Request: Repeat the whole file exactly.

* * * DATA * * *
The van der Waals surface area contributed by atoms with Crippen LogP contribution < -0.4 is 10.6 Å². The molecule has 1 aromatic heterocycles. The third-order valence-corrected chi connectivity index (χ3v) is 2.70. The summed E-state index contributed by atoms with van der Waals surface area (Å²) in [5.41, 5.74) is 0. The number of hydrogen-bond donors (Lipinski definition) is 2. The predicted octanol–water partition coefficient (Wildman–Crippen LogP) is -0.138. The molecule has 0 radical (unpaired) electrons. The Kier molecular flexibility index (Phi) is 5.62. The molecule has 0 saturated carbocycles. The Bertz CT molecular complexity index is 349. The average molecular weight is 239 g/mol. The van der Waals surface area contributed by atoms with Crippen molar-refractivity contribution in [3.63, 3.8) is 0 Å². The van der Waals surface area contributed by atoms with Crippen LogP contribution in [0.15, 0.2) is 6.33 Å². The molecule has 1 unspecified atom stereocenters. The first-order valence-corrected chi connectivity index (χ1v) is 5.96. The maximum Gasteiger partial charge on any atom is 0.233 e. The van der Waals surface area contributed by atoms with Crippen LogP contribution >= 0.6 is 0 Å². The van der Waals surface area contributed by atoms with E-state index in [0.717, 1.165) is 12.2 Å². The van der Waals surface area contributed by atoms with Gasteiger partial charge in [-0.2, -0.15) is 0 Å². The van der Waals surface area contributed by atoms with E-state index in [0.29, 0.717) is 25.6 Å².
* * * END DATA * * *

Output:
The van der Waals surface area contributed by atoms with Crippen LogP contribution < -0.4 is 10.6 Å². The molecule has 1 aromatic heterocycles. The third-order valence-corrected chi connectivity index (χ3v) is 2.70. The summed E-state index contributed by atoms with van der Waals surface area (Å²) in [5.41, 5.74) is 0. The number of hydrogen-bond donors (Lipinski definition) is 2. The predicted octanol–water partition coefficient (Wildman–Crippen LogP) is -0.138. The molecule has 0 radical (unpaired) electrons. The Kier molecular flexibility index (Phi) is 5.62. The molecule has 0 saturated carbocycles. The Bertz CT molecular complexity index is 349. The average molecular weight is 239 g/mol. The van der Waals surface area contributed by atoms with Crippen molar-refractivity contribution in [3.63, 3.8) is 0 Å². The van der Waals surface area contributed by atoms with Crippen LogP contribution in [0.15, 0.2) is 6.33 Å². The molecule has 1 unspecified atom stereocenters. The first-order valence-corrected chi connectivity index (χ1v) is 5.96. The maximum Gasteiger partial charge on any atom is 0.233 e. The van der Waals surface area contributed by atoms with Crippen LogP contribution >= 0.6 is 0 Å². The van der Waals surface area contributed by atoms with E-state index in [0.717, 1.165) is 12.2 Å². The van der Waals surface area contributed by atoms with Gasteiger partial charge in [-0.2, -0.15) is 0 Å². The van der Waals surface area contributed by atoms with E-state index in [0.29, 0.717) is 25.6 Å².